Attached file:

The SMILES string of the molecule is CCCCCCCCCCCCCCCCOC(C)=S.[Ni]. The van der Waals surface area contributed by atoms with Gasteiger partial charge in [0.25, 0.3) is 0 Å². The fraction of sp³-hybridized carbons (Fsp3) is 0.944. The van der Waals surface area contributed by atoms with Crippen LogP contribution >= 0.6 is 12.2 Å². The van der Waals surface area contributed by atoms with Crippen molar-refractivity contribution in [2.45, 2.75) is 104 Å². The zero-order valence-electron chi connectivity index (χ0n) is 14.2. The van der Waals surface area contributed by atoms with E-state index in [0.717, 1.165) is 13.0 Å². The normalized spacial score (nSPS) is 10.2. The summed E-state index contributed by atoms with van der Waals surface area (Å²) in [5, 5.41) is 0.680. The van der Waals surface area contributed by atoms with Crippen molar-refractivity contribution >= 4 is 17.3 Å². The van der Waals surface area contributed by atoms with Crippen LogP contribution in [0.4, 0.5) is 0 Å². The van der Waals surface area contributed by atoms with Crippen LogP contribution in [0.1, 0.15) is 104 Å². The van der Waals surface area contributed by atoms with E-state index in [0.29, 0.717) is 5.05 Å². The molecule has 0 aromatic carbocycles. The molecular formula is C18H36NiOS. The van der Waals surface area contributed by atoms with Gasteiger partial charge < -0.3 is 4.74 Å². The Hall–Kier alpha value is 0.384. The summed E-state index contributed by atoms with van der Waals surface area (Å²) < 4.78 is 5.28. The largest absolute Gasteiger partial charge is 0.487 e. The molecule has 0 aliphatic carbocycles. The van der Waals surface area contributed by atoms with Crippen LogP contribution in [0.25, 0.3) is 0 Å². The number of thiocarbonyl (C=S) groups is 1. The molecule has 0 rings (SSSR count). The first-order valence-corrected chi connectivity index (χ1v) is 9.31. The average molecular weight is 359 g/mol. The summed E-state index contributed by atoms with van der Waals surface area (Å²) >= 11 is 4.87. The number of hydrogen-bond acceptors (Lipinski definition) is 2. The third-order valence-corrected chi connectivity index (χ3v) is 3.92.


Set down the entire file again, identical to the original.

The SMILES string of the molecule is CCCCCCCCCCCCCCCCOC(C)=S.[Ni]. The van der Waals surface area contributed by atoms with Gasteiger partial charge in [0.25, 0.3) is 0 Å². The fraction of sp³-hybridized carbons (Fsp3) is 0.944. The van der Waals surface area contributed by atoms with Crippen LogP contribution >= 0.6 is 12.2 Å². The van der Waals surface area contributed by atoms with Crippen molar-refractivity contribution in [2.45, 2.75) is 104 Å². The zero-order valence-electron chi connectivity index (χ0n) is 14.2. The van der Waals surface area contributed by atoms with E-state index in [0.717, 1.165) is 13.0 Å². The normalized spacial score (nSPS) is 10.2. The summed E-state index contributed by atoms with van der Waals surface area (Å²) in [5, 5.41) is 0.680. The van der Waals surface area contributed by atoms with Crippen molar-refractivity contribution >= 4 is 17.3 Å². The van der Waals surface area contributed by atoms with Crippen LogP contribution in [0.4, 0.5) is 0 Å². The van der Waals surface area contributed by atoms with Crippen LogP contribution in [0.1, 0.15) is 104 Å². The van der Waals surface area contributed by atoms with E-state index in [0.29, 0.717) is 5.05 Å². The molecule has 0 aromatic carbocycles. The molecular formula is C18H36NiOS. The van der Waals surface area contributed by atoms with Gasteiger partial charge < -0.3 is 4.74 Å². The Hall–Kier alpha value is 0.384. The summed E-state index contributed by atoms with van der Waals surface area (Å²) < 4.78 is 5.28. The largest absolute Gasteiger partial charge is 0.487 e. The molecule has 0 aliphatic carbocycles. The van der Waals surface area contributed by atoms with Crippen LogP contribution in [0.25, 0.3) is 0 Å². The number of thiocarbonyl (C=S) groups is 1. The molecule has 0 rings (SSSR count). The first-order valence-corrected chi connectivity index (χ1v) is 9.31. The average molecular weight is 359 g/mol. The summed E-state index contributed by atoms with van der Waals surface area (Å²) >= 11 is 4.87. The number of hydrogen-bond acceptors (Lipinski definition) is 2. The third-order valence-corrected chi connectivity index (χ3v) is 3.92.